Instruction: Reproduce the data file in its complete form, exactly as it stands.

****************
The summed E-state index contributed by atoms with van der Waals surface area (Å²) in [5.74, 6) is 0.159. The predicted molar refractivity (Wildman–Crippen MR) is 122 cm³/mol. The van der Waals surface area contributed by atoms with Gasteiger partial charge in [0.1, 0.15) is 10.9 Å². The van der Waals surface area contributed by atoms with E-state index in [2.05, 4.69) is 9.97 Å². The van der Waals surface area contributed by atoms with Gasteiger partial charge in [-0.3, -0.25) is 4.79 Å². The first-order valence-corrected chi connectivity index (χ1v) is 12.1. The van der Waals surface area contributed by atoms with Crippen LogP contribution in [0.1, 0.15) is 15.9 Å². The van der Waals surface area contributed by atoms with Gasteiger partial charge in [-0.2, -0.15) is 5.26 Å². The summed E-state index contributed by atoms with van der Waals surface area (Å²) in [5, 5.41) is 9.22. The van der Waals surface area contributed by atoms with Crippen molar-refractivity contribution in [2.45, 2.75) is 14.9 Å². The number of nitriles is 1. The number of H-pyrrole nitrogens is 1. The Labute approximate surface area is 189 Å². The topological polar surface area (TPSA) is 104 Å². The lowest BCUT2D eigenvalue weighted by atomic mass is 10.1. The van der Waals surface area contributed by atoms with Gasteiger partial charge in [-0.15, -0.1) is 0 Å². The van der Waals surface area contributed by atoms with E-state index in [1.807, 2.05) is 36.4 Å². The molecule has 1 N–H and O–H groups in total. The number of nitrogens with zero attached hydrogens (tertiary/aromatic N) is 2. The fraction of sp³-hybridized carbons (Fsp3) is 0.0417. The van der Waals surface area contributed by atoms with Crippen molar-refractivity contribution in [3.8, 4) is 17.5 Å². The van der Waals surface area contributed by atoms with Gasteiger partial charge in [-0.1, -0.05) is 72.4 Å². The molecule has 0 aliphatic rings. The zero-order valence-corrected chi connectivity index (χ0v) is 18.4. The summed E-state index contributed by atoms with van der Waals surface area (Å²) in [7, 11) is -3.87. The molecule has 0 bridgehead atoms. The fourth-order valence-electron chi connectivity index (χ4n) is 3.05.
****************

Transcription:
The summed E-state index contributed by atoms with van der Waals surface area (Å²) in [5.74, 6) is 0.159. The predicted molar refractivity (Wildman–Crippen MR) is 122 cm³/mol. The van der Waals surface area contributed by atoms with Gasteiger partial charge in [0.1, 0.15) is 10.9 Å². The van der Waals surface area contributed by atoms with E-state index in [2.05, 4.69) is 9.97 Å². The van der Waals surface area contributed by atoms with Gasteiger partial charge in [-0.3, -0.25) is 4.79 Å². The first-order valence-corrected chi connectivity index (χ1v) is 12.1. The van der Waals surface area contributed by atoms with Crippen LogP contribution in [0.1, 0.15) is 15.9 Å². The van der Waals surface area contributed by atoms with Gasteiger partial charge in [-0.2, -0.15) is 5.26 Å². The summed E-state index contributed by atoms with van der Waals surface area (Å²) in [5, 5.41) is 9.22. The van der Waals surface area contributed by atoms with Crippen molar-refractivity contribution in [2.45, 2.75) is 14.9 Å². The number of nitriles is 1. The number of H-pyrrole nitrogens is 1. The Labute approximate surface area is 189 Å². The topological polar surface area (TPSA) is 104 Å². The lowest BCUT2D eigenvalue weighted by atomic mass is 10.1. The van der Waals surface area contributed by atoms with Gasteiger partial charge in [-0.15, -0.1) is 0 Å². The van der Waals surface area contributed by atoms with E-state index in [1.807, 2.05) is 36.4 Å². The molecule has 1 N–H and O–H groups in total. The number of nitrogens with zero attached hydrogens (tertiary/aromatic N) is 2. The fraction of sp³-hybridized carbons (Fsp3) is 0.0417. The van der Waals surface area contributed by atoms with Crippen molar-refractivity contribution in [3.8, 4) is 17.5 Å². The van der Waals surface area contributed by atoms with Gasteiger partial charge in [-0.1, -0.05) is 72.4 Å². The molecule has 0 aliphatic rings. The zero-order valence-corrected chi connectivity index (χ0v) is 18.4. The summed E-state index contributed by atoms with van der Waals surface area (Å²) in [7, 11) is -3.87. The molecule has 0 bridgehead atoms. The fourth-order valence-electron chi connectivity index (χ4n) is 3.05.